The fourth of July has become my favorite national holiday. I love the sense of nationalistic pride that comes from hearing patriotic songs on the radio. I love the brilliance and boldness of the red, white, and blue of the American flag displayed everywhere. I love the tumultuous sound of military aircraft on display down by the river in our town in the late afternoon hours as we wait for the coming of the dark. And I love the sights and sounds, the lightning flash and thunderclap, of fireworks bombarding the night sky and penetrating into my soul. I love all these things for what they have come to symbolize for me and so many others: freedom.
But what is freedom? What is liberty? Can anyone really possess these things? Are not those who claim to be free simply delusional, ignorant of reality? Can I really be free if I am required to work to earn money to pay bills and eat and cloth myself and my family and stay alive? Is not liberty elusive, deceptive, unattainable, and so unsatisfying? Can anyone legitimately say that they are truly free? Continue reading →
I wrote a review of Richard B. Hay’s Reading Backwards: Figural Christology and the Fourfold Gospel. This was an excellent work that really caused me to reexamine some of my presuppositions when it comes to reading the gospels and the OT. You can find the review here:
In the first part of this article I argued that evangelicalism is engaged in a civil war on the theological battlefield of Trinitarianism in regard to the heated and divisive issue of the eternal relational subordination of the Son. For an elaboration of this statement, see Part 1. One common argument against the eternal subordination of the Son (ESS) is that it is a modern invention created in the 20th century by those who were looking for added theological support for discussions of gender and church roles. Opponents of ESS claim that using the eternal subordination of the Son as a way to support gender distinctions within the church and marital relationships is heretical because it goes against the orthodox teaching of the church.
Is this accusation valid? In the previous article we saw that among church fathers of the patristic period there was no harmonious agreement either rejecting or accepting the eternal relational subordination of the Son from 1 Corinthians 15:27-28. But what about during the medieval, Reformation, and post-Reformation periods? The following is an examination of 1 Cor. 15:27-28 in post-patristic church history. At the close of this article I will offer some concluding thoughts and the implications of this study on the current Trinitarian debate. Continue reading →
In John’s gospel Thomas is absent from the larger group of disciples when Jesus makes His first appearance to them. As a result of this absence, Thomas does not see Jesus, and when the other disciples tell him what has transpired, he refuses to believe. In our day Thomas has been given the label “doubting” because of his lack of faith that Jesus had really risen from the dead. I would like to suggest that this label is misleading, over-simplistic, and ultimately unhelpful. Thomas has gotten a bad reputation in the church today for his doubt, but what if doubt wasn’t really the problem at all?Continue reading →
“And in the same region there were some shepherds staying out in the fields, and keeping watch over their flock by night. And an angel of the Lord suddenly stood before them, and the glory of the Lord shone around them; and they were terribly frightened. And the angel said to them, “Do not be afraid; for behold, I bring you good news of a great joy which shall be for all the people; for today in the city of David there has been born for you a Savior, who is Christ the Lord.” (Luke 2:8-11)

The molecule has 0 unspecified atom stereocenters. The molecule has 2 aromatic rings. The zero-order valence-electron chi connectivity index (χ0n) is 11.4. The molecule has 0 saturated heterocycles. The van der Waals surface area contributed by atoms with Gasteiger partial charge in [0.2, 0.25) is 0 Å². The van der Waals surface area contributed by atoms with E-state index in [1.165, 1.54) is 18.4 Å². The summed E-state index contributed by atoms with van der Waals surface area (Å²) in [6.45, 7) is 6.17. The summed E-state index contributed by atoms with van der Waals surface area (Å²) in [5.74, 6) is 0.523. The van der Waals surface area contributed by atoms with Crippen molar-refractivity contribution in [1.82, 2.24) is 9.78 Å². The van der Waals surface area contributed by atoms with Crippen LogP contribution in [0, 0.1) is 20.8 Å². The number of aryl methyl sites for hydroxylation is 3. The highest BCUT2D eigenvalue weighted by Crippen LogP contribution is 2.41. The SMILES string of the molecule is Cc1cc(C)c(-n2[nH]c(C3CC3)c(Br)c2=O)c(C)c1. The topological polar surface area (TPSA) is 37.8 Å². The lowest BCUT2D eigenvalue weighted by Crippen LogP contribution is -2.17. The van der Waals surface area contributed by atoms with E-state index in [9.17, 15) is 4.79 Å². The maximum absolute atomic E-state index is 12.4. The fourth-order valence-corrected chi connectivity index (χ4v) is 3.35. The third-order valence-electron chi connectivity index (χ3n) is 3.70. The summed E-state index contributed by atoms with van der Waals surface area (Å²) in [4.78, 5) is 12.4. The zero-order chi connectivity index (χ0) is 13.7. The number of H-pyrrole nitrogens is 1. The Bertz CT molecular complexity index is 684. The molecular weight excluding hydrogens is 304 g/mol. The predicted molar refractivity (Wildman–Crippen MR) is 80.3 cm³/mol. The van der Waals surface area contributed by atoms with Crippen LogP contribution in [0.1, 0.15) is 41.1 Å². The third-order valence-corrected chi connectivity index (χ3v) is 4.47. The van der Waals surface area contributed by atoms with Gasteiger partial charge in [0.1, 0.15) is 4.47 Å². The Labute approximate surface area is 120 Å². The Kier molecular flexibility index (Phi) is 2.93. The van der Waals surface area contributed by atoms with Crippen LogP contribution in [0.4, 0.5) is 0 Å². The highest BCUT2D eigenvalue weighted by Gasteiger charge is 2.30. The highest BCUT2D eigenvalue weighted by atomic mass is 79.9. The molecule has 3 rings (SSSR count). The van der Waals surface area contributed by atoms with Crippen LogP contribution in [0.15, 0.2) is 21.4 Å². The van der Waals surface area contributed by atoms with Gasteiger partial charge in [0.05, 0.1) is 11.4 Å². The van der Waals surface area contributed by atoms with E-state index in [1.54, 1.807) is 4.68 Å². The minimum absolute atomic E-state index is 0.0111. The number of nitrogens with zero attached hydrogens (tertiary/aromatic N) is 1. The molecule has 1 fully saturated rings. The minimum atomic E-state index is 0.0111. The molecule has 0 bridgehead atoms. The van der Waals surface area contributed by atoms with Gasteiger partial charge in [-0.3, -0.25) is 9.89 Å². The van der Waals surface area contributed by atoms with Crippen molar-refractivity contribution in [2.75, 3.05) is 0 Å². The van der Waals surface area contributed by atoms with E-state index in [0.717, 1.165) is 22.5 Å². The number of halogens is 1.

There’s a lot of good news at Christmas time. For children, there are shouts of joy for presents under the tree on Christmas morning or weather reports of giant snowstorms on the way and days off of school. For adults, announcements of Christmas parties, bonuses, time off, paid vacation!
But why is the birth of Jesus good news? Why do we, two thousand years later, celebrate the birth of a Jewish boy from a home of unimportant nobodies in an unimportant Podunk city in the ancient Middle Eastern nowhere? How does this event that took place so long ago have any bearing on our lives today? The angel’s words to the shepherds in Luke 2:10-11 help us understand.Continue reading →
A few months ago I wrote a post called “Christ, the Cosmos, and the Church,” surveying some lessons I had been learning in the letter to the Ephesians. The past three Sundays I’ve had the opportunity to preach through the letter. I decided to do an aerial view of the letter. I wanted to look at Ephesians as a whole and see how Paul incorporates themes and elements throughout the entirety of the letter, rather than breaking it up into smaller, isolated portions and examining them alone. The following are several themes that came to the foreground in preparing the messages. Continue reading →
In John 17:1 Jesus prays to the Father and asks that He would glorify the Son. The reason Jesus asks this is spelled out in the following verses: 1. Jesus wanted to be glorified so that He could in turn glorify the Father (v. 1). 2. Jesus would accomplish this by completing the work He had been given to do, defined in v. 2 as giving eternal life to all whom the Father would give to Him. 3. Eternal life is defined as knowing the only true God and Jesus Christ, whom God had sent (v. 3). To summarize, Jesus asks the Father to glorify Him so that He could glorify the Father by giving the knowledge of the Triune God (eternal life) to all whom the Father had given Him. Continue reading →